Out trotted the Yale team and substitutes, of whom Andy was one. Instantly the blue of the sky seemed to multiply itself as a roar shook the sloping seats—the seats that ran down to the edge of green field, marked off in lines of white.

“Come on now, lively!” yelled the coaches, hardly making their voices heard above the frantic cheers.

The players lined up and went through some rapid passes and kicking. Andy and the other substitutes took their places on the bench, enveloped in blankets and their blue sweaters.

Then a roar and a smudge of crimson, that flashed out from the other side of the field, told of the approach of the Harvard team.

“Harvard! Harvard! Harvard!”

It was an acclaim of welcome.

Andy watched Yale’s opponents go through their snappy practice.

“They’re big and beefy,” he murmured, “but we can do ’em. We’ve got to! Yale has got to win!”

The captains consulted, the coin was flipped, and Harvard was to kick off. The teams gathered in a knot at either end of the field for a last consultation. Then the new ball was put in the center of the field.

Andy found difficulty in getting his breath, and he noticed that the other players beside him had the same trouble.

The whistle shrilled out, and the Harvard back, running, sent the yellow pigskin sailing well down the field. A wild yell greeted his performance. One of the Yale players caught it and his interference formed before him. But he had not run it back ten yards before he was tackled. Now would come the first line-up, and it would be seen how Yale could buck the crimson.

“Signal!” Andy could hear their quarterback yell, and then the rest was swallowed up in a hum of excitement in the songs and cheers with which the students sought to urge on the defenders of the blue.

There was a vicious plunge into the line, but the gain was small.

“They’s holding us!” murmured Blake, at Andy’s side.

“Oh, it’s early yet,” answered Andy. He wondered why his hands pained him, and, looking at them found that he had been clenching them until the nails had made deep impressions in his palms.

Again came a plunging, smashing attack at Harvard’s line, and a groan from the Yale substitutes followed. The Yale back had been thrown for a loss.

“We’ve got to kick now,” murmured Andy, and the signal came.

Then it was the Yale ends showed their fleetness and they nailed the Harvard man before he had gained much. An exchange of punts followed, both teams having good kickers that year.

Then came more line smashing, in which Yale gained a little. It was a fiercely fought game, so fierce that before five minutes of play Harvard had to take one man out, and Yale lost two, from injuries that could not be patched up on the field.

“I’ve got a chance! I’ve got a chance!” exulted Andy.

But it was not rejoicing at the other fellows’ misfortunes. Unless you have played football you can not understand Andy’s real feelings.

The first quarter ended with neither side making a score, and there was a consultation on both teams during the little breathing spell.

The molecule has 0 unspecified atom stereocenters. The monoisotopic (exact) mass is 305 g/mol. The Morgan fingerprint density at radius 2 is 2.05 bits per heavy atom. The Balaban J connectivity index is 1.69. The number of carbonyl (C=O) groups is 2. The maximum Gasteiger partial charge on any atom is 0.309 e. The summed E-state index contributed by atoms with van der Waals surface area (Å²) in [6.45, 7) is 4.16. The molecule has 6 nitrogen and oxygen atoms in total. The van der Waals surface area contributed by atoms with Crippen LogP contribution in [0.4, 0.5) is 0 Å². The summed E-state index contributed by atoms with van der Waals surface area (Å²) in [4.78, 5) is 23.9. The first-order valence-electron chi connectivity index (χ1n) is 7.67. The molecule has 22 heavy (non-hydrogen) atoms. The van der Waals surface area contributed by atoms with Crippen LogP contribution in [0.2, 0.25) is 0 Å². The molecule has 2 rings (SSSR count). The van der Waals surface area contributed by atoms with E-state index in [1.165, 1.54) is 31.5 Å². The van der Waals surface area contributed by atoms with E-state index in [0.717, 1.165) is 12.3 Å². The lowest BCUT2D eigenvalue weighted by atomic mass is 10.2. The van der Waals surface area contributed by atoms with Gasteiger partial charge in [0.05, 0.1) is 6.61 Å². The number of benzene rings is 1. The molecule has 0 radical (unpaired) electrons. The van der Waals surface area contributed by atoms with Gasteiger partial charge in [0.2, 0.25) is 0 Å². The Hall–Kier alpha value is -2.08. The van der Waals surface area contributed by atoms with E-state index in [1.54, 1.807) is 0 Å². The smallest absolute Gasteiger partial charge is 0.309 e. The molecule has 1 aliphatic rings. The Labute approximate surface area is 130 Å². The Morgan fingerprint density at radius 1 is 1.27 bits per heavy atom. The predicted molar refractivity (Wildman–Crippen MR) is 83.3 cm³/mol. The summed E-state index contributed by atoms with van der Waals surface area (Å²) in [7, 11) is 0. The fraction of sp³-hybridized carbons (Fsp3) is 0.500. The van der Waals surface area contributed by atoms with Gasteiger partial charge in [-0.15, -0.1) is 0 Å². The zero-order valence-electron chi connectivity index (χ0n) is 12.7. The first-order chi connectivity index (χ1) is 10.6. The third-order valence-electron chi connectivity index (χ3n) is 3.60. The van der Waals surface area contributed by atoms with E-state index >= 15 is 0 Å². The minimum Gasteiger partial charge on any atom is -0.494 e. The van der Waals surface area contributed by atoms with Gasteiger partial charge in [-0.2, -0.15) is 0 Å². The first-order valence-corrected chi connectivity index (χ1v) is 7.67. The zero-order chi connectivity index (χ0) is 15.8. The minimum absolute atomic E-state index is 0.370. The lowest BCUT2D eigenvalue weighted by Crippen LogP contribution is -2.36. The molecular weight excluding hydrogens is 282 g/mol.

“We’ve got to do more line plunging,” thought Andy, and he was right, for Yale began that sort of a game when the whistle blew again. The wisdom of it was apparent, for at once the ball began to go down toward Harvard’s goal, once Yale got possession of the pigskin after an exchange of kicks.

“That’s the way! That’s the way!” yelled Andy. “Touchdown! Touchdown!”

This was being yelled all over the Yale stands. But it was not to be. After some magnificent playing, and bucking that tore the Harvard line apart again and again, time for the half was called, Yale having the ball on Harvard’s eight-yard line. Another play might have taken it over.

But both teams had been forced to call on more substitutes, and Harvard lost her best punter. Yale suffered, too, in the withdrawal of Michaels, a star end.

The third quarter had not been long under way when, following a scrimmage, a knot of Yale players gathered about a prostrate figure.

“Who is it? Who is it?” was asked on all sides.

“Brooks—right half!” was the despondent answer. “This cooks our goose!”

“Blair—Blair!” cried the coach. “Get in there! Rip ’em up!”

A mist swam before Andy’s eyes. Some one fairly pulled him from the bench, and his sweater was ripped off him, one sleeve tearing out. But what did it matter—he had a chance to play!

“We’ve got to buck their line!” the freshman captain whispered in his ear. “They’re weak there, and we dare not kick too much. Our ends can’t get down fast enough. I’m going to send you through for all you’re worth.”

“All right!” gasped Andy. His mouth was dry—his throat parched.

“Steady there! Steady!” warned the coach.

“Ready, Yale?” asked the referee.

“Yes!”

Again the whistle blew. Yale had the ball, and on the first play Andy was sent bucking the line with it. He hit it hard, and felt himself being pushed and pulled through. Some one seemed in his way, and then a body gave suddenly and limply, and he lurched forward.

“First down!” he heard some one yell. He had gained the required distance. Yale would not have to kick.

Panting, trembling, with a wild, eager rage to again get into the fight, Andy waited for the signal. A forward pass was to be tried. He was glad he was not to buck the line again.

The pass was not completed, and the ball was brought back. Again came a play—a double pass that netted a little. Yale was slowly gaining.